How A German U-Boat Ended Up In Chicago

By | March 4, 2019

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French warship 'Sirocco' sinking German U-Boat, 24 November 1930. French destroyer sank two submarines. From British 'Epic Series' Postcards, No. 8. 'Passed for Publication by Ministry of Information'. Source: (Culture Club/Getty Images)

One of the highlights of a visit to Chicago’s Museum of Science and Industry is a trip down to the underground portion of the museum’s sprawling building to see a captured German U-Boat from 1944. Although the rumors that the submarine was found lurking in Lake Michigan, just off the coast of Chicago, are untrue, the museum’s acquisition of the captured sub is an improbable story of an ambitious Chicagoan and a German U-Boat.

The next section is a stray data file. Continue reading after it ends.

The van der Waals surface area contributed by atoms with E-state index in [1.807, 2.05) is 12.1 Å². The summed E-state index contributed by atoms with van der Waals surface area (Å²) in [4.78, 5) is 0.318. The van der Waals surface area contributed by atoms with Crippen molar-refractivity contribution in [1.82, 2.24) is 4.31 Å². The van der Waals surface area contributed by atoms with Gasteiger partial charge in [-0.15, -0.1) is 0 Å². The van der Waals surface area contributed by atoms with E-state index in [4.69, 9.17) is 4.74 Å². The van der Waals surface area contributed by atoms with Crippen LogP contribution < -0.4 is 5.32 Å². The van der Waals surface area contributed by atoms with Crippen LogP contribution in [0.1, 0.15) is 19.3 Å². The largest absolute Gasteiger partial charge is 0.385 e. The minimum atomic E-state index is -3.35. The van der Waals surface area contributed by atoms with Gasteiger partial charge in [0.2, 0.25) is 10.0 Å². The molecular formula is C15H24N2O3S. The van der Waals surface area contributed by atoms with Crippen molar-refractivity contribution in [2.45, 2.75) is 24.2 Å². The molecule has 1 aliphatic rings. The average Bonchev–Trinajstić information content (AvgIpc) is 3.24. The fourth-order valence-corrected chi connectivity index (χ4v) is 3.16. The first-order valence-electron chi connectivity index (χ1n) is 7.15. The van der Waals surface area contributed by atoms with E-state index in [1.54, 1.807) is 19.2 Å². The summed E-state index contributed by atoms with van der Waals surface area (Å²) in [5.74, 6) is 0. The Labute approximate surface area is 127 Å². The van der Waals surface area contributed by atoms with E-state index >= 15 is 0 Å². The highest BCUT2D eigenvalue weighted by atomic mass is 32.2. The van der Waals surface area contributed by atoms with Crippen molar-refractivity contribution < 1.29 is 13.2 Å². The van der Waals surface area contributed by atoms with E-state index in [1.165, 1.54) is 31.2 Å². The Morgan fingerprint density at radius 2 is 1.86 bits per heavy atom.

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U-Boats Threatened Military and Cargo Ships

During World War II, German U-Boats posed a threat to all military, passenger, and cargo ships. Allied forces had to escort merchant ships across the Atlantic to protect them from attack. In 1943, the United States had had enough. The U.S. Navy formed a special unit to track down and destroy German U-Boats. It was called the Hunter-Killer Task Groups.